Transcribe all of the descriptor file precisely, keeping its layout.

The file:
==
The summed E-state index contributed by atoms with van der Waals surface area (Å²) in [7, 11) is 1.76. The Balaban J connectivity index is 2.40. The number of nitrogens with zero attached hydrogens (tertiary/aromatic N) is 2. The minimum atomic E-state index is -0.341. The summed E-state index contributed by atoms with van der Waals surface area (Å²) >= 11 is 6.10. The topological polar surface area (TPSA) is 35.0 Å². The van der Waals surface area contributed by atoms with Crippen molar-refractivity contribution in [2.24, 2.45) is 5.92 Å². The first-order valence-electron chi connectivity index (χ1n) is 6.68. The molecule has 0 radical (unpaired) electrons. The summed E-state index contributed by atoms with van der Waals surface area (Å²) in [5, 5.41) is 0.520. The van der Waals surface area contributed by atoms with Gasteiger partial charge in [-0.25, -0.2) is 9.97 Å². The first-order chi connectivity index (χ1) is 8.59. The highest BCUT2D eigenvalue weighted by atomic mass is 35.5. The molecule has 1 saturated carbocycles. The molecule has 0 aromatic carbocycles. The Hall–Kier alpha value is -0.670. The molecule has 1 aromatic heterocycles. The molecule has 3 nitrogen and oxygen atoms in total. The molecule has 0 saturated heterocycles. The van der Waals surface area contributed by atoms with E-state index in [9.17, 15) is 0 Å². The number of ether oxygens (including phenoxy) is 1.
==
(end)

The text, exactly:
The summed E-state index contributed by atoms with van der Waals surface area (Å²) in [7, 11) is 1.76. The Balaban J connectivity index is 2.40. The number of nitrogens with zero attached hydrogens (tertiary/aromatic N) is 2. The minimum atomic E-state index is -0.341. The summed E-state index contributed by atoms with van der Waals surface area (Å²) >= 11 is 6.10. The topological polar surface area (TPSA) is 35.0 Å². The van der Waals surface area contributed by atoms with Crippen molar-refractivity contribution in [2.24, 2.45) is 5.92 Å². The first-order valence-electron chi connectivity index (χ1n) is 6.68. The molecule has 0 radical (unpaired) electrons. The summed E-state index contributed by atoms with van der Waals surface area (Å²) in [5, 5.41) is 0.520. The van der Waals surface area contributed by atoms with Gasteiger partial charge in [-0.25, -0.2) is 9.97 Å². The first-order chi connectivity index (χ1) is 8.59. The highest BCUT2D eigenvalue weighted by atomic mass is 35.5. The molecule has 1 saturated carbocycles. The molecule has 0 aromatic carbocycles. The Hall–Kier alpha value is -0.670. The molecule has 1 aromatic heterocycles. The molecule has 3 nitrogen and oxygen atoms in total. The molecule has 0 saturated heterocycles. The van der Waals surface area contributed by atoms with E-state index in [9.17, 15) is 0 Å². The number of ether oxygens (including phenoxy) is 1.